The present study found that the anchor with the largest diameter (i.e., the Healix Peek anchor, 5.5
mm in diameter) made the biggest area of tendon damage (29.1
) and the anchor with the smallest diameter (i.e., the Healix Transtend anchor, 3.4
mm in diameter) produced the smallest area of tendon damage (13.7
) under similar insertion conditions. The Fastin RC and Bio-Corkscrew Suture anchors with the intermediate diameter (5.0
mm) caused intermediate tendon damage (i.e., 20.4
, resp.). These findings support our hypothesis that the anchor with a smaller diameter may cause less damage to the tendon, which is logical and predictable. Surprisingly, both the Fastin RC anchor and Bio-Corkscrew Suture anchor have a diameter of 5.0
mm, yet the area of tendon damage caused by the Fastin RC was significantly smaller than the area of tendon damage caused by the Bio-Corkscrew Suture anchor (P
< 0.01). We speculate that the difference may be due to the different material and shape of the anchor. The Fastin RC anchor is made of titanium alloy, whereas the Bio-Corkscrew Suture anchor is made of bioabsorbable poly-L/D-lactide copolymer. It is possible that the metal material has less friction than the polymer, hence the tendon tissue is more likely to be pushed outward by the metal anchor, rather than being trapped and crushed under the threads. The threads of the Fastin RC anchor are thinner and face more downward than the Bio-Corkscrew Suture anchor, thus making the Fastin RC anchor, at least the anchor's core cylinder, appear smaller than the Bio-Corkscrew Suture anchor (). Also surprising, although the 4.0
mm diameter of the Percannula system is larger than the 3.4
mm diameter of the Healix Transtend anchor, the area of tendon damage (9.1
) caused by the Percannula system was significantly smaller than that caused by the anchor (13.7
< 0.01). We suspect that, because the metal cannula has a smooth surface and tapered tip (of note, the tip is solid when the system's obturator is placed inside the cannula), the tendon tissue was pushed outward when the cannula was inserted, rather than being screwed and crushed by the anchor that is made of polyetherether ketone material and with threads. When the cannula was removed, the tendon tissues partially rebounded, thus leaving a hole that was smaller than the cannula's diameter. We predict that, in clinical practice, the live tendon tissues may have much better flexibility than the cadaveric tendon tissues, so that the tendon tissue may rebound more and leave a much smaller hole. This interpretation is supported by our microscopic findings that all of the anchors fragmented the tendon fibers (, , , and ). The signs of fragmented fibers in addition to lack of fibers in the holes suggest that the tendon fibers are likely transected by the anchors, at least in the center of tendon damage. In contrast, the Healix Transtend implant system (Healix Transtend anchor inserted through the Percannula system) did not fragment the tendon fibers (). Instead, the cannula-impacted tendon fibers showed signs of compression (). Since the cannula appears to reduce the tendon damage (see , comparing the Healix Transtend anchor with or without the cannula), it is reasonable to speculate that the mechanical crushing injury to the tendon may be mitigated by using an #11 blade scalpel to cut a small incision in the tendon prior to insertion of the anchors.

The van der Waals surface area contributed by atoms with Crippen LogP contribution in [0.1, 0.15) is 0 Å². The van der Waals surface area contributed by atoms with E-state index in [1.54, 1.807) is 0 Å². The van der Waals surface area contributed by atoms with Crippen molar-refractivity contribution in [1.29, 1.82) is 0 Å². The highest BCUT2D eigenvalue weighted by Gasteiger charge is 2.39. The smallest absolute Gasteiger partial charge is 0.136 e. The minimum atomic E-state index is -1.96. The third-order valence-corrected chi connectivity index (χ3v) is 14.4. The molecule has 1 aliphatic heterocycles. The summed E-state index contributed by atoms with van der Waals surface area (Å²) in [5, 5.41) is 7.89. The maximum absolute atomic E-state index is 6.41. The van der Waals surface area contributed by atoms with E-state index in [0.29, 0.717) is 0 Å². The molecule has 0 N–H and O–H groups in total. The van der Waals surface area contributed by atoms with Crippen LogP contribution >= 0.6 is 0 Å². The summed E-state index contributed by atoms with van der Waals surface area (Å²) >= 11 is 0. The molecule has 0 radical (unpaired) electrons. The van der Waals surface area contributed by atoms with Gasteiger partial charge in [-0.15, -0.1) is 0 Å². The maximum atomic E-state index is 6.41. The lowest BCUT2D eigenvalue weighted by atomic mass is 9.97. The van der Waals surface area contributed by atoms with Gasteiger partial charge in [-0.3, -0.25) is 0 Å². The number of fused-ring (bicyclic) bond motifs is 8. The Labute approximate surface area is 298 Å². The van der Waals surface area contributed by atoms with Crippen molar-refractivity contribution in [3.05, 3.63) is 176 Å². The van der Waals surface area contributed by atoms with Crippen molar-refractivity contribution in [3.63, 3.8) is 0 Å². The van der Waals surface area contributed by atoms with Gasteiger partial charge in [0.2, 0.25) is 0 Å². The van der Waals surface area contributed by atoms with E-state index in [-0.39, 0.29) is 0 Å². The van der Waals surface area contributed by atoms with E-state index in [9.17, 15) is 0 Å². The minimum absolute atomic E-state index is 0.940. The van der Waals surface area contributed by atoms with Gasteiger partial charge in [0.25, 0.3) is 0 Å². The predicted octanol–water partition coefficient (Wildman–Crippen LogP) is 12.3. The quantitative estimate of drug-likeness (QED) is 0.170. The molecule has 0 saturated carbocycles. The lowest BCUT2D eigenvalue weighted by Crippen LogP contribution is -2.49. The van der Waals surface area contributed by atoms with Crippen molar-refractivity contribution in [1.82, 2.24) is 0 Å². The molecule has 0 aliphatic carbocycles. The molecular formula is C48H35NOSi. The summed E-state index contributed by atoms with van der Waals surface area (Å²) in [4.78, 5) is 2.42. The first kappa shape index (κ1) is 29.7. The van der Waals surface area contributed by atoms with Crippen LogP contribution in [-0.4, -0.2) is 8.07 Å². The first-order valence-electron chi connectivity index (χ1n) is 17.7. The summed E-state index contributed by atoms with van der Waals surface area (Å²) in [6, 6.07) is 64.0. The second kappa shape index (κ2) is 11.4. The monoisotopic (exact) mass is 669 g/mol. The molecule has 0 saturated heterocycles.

We have provided evidence showing smaller anchors cause less damage. One logical question to ask is whether the smaller anchors provide adequate fixation strength. Data released by DePuy Mitek showed that the average load to failure is 67 pounds (298 Newtons) for the 5.5
mm Healix Peek anchor, 51 pounds (227 Newtons) for the 5.5
mm Bio-Corkscrew FT anchor, and 49.6 pounds (221 Newtons) for the 3.4
mm Healix Transtend Peek anchor. Thus, the small anchor only has slightly less fixation strength compared to the large anchors. It is worth pointing out that the Healix Transtend Peek anchor is recommended to use in duplex. Under such circumstances, the combined area of tendon damage caused by two Healix Transtend anchors (inserted with the Percannula system) is still smaller than any of the large anchors used singly.
The limitation of this study was the usage of cadaveric specimens. The cadaveric tendon tissues may have less flexibility than live tendons in human patients. Therefore, the damage caused by the anchors could be greater than in live tendons due to their limited flexibility. The second limitation was that we did open surgery while the anchors are mainly made for arthroscopic surgery. We believe that open surgery simplified our procedure and avoided some confounding factors, such as false passes and incorrect locations that might be caused by the complexity of the arthroscopic surgery. In addition, because we need to use oil marks to show the tendon damage for accurate measurement, passing anchors through skin and muscles in an arthroscopic surgery would remove our marks. Therefore, we believe that open surgery is appropriate for the purpose of this study. The third limitation is that, by using cadaveric specimens, it is not possible to evaluate the effects of the size of the tendon damage on tendon healing. It is possible that the damaged tendon could be repaired after the surgery, regardless of the size of the damage. As a general principle, less damage is preferred in surgery. Thus, animal study is warranted to compare the different anchors used in transtendon repair.